Wednesday, May 02, 2007

Freedom of Association Is No More

Tibor R. Machan

An implication of having a fundamental right to liberty is that one may choose whether to associate with other people. So one may join a club, for examples, if all involved agree but either party may also refuse to do so. As with all rights, this right of freedom of association is capable of being badly exercised. Freedom of speech may be exercised by saying stupid, insulting, or vile things. No one is authorized, however, to ban it, no matter how wrongheaded one’s choice of words. And if this right of freedom of speech is properly protected in a country’s legal system, there will not be any censorship of what people say no matter how objectionable it is to say it. Thus, when Don Imus uttered his racist slur about the Rutgers University women’s basketball players, no government could censor him. Had he been self-employed, no one could have fired him, either. But those who had employed him also had the right to freedom of association and chose to exercise it by disassociating themselves from Mr. Imus.

In a recent episode of the TV program Boston Legal a young woman hired one of the attorneys of the fictional firm on the program because she was rejected by a sorority for reasons that she deemed irrational, wrong. The leadership of the sorority, those who make decisions about who gets to be a member, regarded her undesirable because of how she comported herself—how she looked, dressed, spoke, etc. She was upset and said to one of the attorneys that what was done to her was wrong. And the attorney agreed and the decision was made to sue the sorority.

Of course this fictional case has been paralleled all over the country for decades. Yet there is no justification for applying any legal sanctions against those who, like the fictional sorority, decide not to associate with someone who wishes to associate with them. No one has the right to make another person his or her play or business partner. Having any such right would, basically, amount to legally sanctioning involuntary human associations, conscripting others against their will. Yet, just that kind of authority is implicit in the fictional law suit launched against the fictional sorority on Boston Legal. And, of course, the same is true of forcing people to become trading partners to those with whom they choose not to trade. To employ those whom they choose not to employ. Even if the decision is irrational, wrong. Because no one has the authority to make another one’s associate in anything.

There can be some difficulties when someone goes on record stating that certain qualifications will serve to get one hired and someone who meets them turns up and is nonetheless rejected. This could be legally actionable in certain circumstances, based on the fact that a promise has been made to adhere to given criteria of association. However, when no such promise has been made—when the right not to associate with people is ones’ choice and hasn’t been forfeited by one’s explicit or implicit promise to deal with others on certain terms—no sanction against exercising that right may be imposed on anyone.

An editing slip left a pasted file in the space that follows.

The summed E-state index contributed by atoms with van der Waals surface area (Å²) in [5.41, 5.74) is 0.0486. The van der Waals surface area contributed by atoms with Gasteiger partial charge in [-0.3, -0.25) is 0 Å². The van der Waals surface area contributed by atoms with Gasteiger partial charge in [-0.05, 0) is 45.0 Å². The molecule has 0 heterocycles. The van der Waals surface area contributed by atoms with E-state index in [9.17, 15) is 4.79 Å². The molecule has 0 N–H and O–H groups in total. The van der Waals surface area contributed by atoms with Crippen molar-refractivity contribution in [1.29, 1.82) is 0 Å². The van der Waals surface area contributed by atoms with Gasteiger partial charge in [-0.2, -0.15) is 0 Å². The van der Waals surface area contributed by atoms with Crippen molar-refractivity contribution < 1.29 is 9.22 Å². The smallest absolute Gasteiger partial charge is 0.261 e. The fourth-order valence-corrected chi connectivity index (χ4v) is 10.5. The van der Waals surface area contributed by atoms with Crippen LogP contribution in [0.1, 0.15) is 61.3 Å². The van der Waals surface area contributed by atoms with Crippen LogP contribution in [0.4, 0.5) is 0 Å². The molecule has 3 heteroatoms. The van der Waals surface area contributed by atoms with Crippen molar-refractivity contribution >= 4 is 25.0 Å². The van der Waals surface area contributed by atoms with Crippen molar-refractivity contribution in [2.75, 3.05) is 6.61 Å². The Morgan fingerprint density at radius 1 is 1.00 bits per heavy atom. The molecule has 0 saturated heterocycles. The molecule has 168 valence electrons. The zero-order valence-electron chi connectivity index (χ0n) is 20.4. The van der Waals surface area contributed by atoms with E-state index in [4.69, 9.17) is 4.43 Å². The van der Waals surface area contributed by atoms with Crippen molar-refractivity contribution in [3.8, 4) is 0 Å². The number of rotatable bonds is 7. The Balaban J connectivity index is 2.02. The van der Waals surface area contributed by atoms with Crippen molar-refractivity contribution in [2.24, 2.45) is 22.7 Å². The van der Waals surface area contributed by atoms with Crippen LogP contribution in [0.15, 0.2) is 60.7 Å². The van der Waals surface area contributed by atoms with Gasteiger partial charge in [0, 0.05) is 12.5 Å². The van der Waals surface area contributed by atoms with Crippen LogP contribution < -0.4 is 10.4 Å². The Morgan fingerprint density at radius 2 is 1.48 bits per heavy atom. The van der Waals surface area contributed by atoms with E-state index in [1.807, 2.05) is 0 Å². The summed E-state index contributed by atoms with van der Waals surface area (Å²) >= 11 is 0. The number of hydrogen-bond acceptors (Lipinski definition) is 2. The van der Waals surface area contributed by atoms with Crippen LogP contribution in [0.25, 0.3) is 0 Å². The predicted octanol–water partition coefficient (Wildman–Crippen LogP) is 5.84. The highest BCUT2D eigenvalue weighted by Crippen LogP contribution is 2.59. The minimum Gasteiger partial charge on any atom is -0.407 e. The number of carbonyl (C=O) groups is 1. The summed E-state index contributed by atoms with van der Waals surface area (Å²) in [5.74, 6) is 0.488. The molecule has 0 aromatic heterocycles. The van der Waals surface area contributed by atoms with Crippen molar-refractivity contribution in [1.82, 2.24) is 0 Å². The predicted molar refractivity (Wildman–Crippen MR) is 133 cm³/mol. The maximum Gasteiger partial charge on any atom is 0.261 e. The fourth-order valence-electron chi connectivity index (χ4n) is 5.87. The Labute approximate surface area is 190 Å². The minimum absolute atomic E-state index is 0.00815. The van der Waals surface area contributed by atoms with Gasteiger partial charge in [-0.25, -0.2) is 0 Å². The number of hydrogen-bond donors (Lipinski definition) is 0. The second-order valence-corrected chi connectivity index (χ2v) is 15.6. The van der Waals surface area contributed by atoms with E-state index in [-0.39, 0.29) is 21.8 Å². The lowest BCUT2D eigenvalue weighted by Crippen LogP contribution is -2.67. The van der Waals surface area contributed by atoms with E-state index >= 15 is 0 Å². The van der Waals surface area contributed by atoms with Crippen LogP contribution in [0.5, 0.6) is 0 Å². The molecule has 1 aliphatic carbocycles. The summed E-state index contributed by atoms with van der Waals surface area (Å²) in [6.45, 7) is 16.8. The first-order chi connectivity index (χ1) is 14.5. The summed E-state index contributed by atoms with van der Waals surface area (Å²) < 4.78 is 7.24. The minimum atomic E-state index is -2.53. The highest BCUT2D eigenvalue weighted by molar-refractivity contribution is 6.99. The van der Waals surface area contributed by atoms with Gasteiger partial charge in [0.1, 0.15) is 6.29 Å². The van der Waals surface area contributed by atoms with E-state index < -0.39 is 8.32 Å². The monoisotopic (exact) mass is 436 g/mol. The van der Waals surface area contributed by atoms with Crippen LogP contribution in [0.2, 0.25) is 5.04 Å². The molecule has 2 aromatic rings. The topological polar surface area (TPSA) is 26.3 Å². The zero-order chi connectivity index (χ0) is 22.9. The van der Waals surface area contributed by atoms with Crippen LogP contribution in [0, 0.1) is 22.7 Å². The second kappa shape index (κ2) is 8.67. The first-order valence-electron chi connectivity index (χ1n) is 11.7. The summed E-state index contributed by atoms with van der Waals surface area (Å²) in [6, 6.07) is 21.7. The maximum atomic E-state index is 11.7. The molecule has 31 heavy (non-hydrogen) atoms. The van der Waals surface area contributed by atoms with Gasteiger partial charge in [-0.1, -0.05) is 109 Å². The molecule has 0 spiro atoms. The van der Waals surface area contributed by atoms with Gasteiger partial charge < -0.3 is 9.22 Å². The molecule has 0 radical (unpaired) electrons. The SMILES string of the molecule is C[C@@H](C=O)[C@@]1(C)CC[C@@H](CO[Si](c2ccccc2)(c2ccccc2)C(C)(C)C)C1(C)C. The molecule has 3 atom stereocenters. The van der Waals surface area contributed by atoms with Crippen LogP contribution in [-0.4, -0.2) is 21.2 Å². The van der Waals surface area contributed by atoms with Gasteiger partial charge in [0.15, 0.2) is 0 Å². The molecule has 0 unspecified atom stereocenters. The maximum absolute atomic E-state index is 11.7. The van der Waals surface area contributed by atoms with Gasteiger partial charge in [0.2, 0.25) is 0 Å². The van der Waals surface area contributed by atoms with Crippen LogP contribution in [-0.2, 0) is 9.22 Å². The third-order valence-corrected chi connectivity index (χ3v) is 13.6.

Clearly, some reasons for exercising one’s right of free association may well be insidious, immoral—say if one refuses to shop in a store because the clerks there are Jewish or black or something else that has no bearing at all on the possible trade that could otherwise ensue. Racists, sexists, and other prejudicial reason, which have no bearing on what one wants out of an association, are, yes, most often wrong. Yet so could be one’s reason for refusing to date someone or to become one’s dance partner. There is no right to have another as one’s date, etc. And it clearly takes the choices of two people to commence to do the tango together. The same ought to hold for any other kind of human association unless some prior commitment has been made to adhere to specific criteria that have indeed been met.

But this is true about the right of freedom of speech. If one has committed oneself to writing a novel for a publishing house, one may not withdraw unless both parties agree and if one does, anyway, normally some sanctions would apply such as paying damages. (Usually specific performance may not be required of anyone, although this is itself a somewhat dubious tradition. It seems to rest on the idea that none may be forced to do work he or she chooses not to perform, but if rational expectations have been thwarted—expectations based on a promise or contract—some kind of remedy may well be forthcoming.)